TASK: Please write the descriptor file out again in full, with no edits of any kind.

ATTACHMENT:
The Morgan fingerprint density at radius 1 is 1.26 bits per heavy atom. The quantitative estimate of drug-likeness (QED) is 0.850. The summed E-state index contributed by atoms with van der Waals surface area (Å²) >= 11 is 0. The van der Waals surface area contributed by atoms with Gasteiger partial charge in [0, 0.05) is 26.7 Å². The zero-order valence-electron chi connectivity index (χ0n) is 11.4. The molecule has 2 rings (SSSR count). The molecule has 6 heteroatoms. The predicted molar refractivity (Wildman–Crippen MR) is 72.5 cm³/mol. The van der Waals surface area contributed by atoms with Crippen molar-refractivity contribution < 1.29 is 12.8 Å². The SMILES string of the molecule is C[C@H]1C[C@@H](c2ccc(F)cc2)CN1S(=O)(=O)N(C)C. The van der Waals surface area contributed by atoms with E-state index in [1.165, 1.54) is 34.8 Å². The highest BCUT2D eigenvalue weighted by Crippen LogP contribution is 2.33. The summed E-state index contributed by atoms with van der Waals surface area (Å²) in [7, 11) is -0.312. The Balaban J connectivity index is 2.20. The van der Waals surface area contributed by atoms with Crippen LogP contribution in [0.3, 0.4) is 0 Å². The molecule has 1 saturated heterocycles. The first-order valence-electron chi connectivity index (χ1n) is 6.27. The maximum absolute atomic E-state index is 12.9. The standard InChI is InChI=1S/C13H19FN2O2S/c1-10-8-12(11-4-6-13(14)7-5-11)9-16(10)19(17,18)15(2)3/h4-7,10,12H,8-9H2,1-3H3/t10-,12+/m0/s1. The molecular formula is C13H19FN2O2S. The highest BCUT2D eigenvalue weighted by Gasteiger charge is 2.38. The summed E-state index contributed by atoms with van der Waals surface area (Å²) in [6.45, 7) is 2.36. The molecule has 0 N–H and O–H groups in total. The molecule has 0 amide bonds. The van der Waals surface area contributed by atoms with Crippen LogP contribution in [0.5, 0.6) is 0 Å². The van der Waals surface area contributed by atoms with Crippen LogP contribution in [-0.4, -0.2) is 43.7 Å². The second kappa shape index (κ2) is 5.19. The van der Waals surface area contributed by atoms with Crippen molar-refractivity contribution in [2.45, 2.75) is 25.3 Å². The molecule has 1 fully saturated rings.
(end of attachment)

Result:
The Morgan fingerprint density at radius 1 is 1.26 bits per heavy atom. The quantitative estimate of drug-likeness (QED) is 0.850. The summed E-state index contributed by atoms with van der Waals surface area (Å²) >= 11 is 0. The van der Waals surface area contributed by atoms with Gasteiger partial charge in [0, 0.05) is 26.7 Å². The zero-order valence-electron chi connectivity index (χ0n) is 11.4. The molecule has 2 rings (SSSR count). The molecule has 6 heteroatoms. The predicted molar refractivity (Wildman–Crippen MR) is 72.5 cm³/mol. The van der Waals surface area contributed by atoms with Crippen molar-refractivity contribution < 1.29 is 12.8 Å². The SMILES string of the molecule is C[C@H]1C[C@@H](c2ccc(F)cc2)CN1S(=O)(=O)N(C)C. The van der Waals surface area contributed by atoms with E-state index in [1.165, 1.54) is 34.8 Å². The highest BCUT2D eigenvalue weighted by Crippen LogP contribution is 2.33. The summed E-state index contributed by atoms with van der Waals surface area (Å²) in [7, 11) is -0.312. The Balaban J connectivity index is 2.20. The van der Waals surface area contributed by atoms with Crippen LogP contribution in [0.3, 0.4) is 0 Å². The molecule has 1 saturated heterocycles. The first-order valence-electron chi connectivity index (χ1n) is 6.27. The maximum absolute atomic E-state index is 12.9. The standard InChI is InChI=1S/C13H19FN2O2S/c1-10-8-12(11-4-6-13(14)7-5-11)9-16(10)19(17,18)15(2)3/h4-7,10,12H,8-9H2,1-3H3/t10-,12+/m0/s1. The molecular formula is C13H19FN2O2S. The highest BCUT2D eigenvalue weighted by Gasteiger charge is 2.38. The summed E-state index contributed by atoms with van der Waals surface area (Å²) in [6.45, 7) is 2.36. The molecule has 0 N–H and O–H groups in total. The molecule has 0 amide bonds. The van der Waals surface area contributed by atoms with Crippen LogP contribution in [0.5, 0.6) is 0 Å². The van der Waals surface area contributed by atoms with Crippen LogP contribution in [-0.4, -0.2) is 43.7 Å². The second kappa shape index (κ2) is 5.19. The van der Waals surface area contributed by atoms with Crippen molar-refractivity contribution in [2.45, 2.75) is 25.3 Å². The molecule has 1 fully saturated rings.